Annu. Rev. Astron. Astrophys. 2005. 43: 861-918
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On the other hand, Prochaska et al. (2005) find that biasing due to gravitational lensing could be important. They compared the full SDSS sample of damped Lyalpha systems with subsamples comprising the brightest 33% of background quasars and the faintest 33% of background quasars. While the incidence of damped Lyalpha systems, dN / dX, was found to be insensitive to quasar magnitude, the mass density, Omegag(z), was found to vary significantly. Specifically, the bright subsample showed sysematically higher values of Omegag(z) than the faint subsample. To explain the independence of dN / dX on quasar magnitude, the difference must lie in the incidence of systems with large N(H I), which is observed to be larger in the bright subsample.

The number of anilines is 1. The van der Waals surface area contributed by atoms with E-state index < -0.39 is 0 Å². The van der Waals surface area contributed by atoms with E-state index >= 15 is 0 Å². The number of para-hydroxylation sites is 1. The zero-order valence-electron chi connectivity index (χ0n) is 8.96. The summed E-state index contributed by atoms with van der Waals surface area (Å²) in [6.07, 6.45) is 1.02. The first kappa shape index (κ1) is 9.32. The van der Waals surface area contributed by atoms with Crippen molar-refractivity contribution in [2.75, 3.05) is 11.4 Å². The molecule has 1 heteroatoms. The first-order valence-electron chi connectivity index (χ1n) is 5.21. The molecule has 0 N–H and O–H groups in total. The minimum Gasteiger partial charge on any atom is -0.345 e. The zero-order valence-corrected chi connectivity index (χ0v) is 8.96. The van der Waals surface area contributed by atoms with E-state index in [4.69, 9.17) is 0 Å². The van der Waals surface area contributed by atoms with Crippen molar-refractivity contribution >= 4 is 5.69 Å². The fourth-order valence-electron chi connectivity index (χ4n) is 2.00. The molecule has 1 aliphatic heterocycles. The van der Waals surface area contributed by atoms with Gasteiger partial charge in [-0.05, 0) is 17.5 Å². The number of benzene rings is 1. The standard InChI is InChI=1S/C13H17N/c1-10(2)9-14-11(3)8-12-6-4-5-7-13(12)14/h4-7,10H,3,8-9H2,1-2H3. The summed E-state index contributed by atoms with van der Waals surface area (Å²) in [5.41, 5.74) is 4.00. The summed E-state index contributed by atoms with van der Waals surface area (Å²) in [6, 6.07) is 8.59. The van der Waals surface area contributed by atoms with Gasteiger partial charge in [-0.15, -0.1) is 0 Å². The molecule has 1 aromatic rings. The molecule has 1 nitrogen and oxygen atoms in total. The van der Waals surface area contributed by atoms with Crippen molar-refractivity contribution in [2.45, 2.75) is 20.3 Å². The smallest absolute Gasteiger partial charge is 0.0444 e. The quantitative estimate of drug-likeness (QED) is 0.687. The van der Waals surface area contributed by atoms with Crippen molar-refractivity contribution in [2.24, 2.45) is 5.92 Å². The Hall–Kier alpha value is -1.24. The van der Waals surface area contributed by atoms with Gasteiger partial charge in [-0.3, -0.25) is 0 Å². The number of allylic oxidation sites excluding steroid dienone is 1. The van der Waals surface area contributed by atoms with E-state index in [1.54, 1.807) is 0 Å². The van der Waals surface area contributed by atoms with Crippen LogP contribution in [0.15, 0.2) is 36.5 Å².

Prochaska et al. (2005) argue that gravitational magnification of the background quasars by massive halos or disks associated with the foreground damped Lyalpha systems could account for this systematic effect, which was first detected at the 2sigma level by Murphy & Liske (2004). Whereas obscuration by dust would cause Omegag(z) to be lower in the bright subsample, magnification by lensing due to exponential disks is greatest for damped Lyalpha systems with large values of N(H I) (Bartelmann & Loeb 1996; Maller et al. 1997).

Consequently, the values of Omegag(z) in Figure 5 may be 10-20% too high, but the evolution of Omegag(z) with z is still likely to be correct. However, the effect could be more important for damped Lyalpha system samples with z < 2 (Rao & Turnshek 2000).

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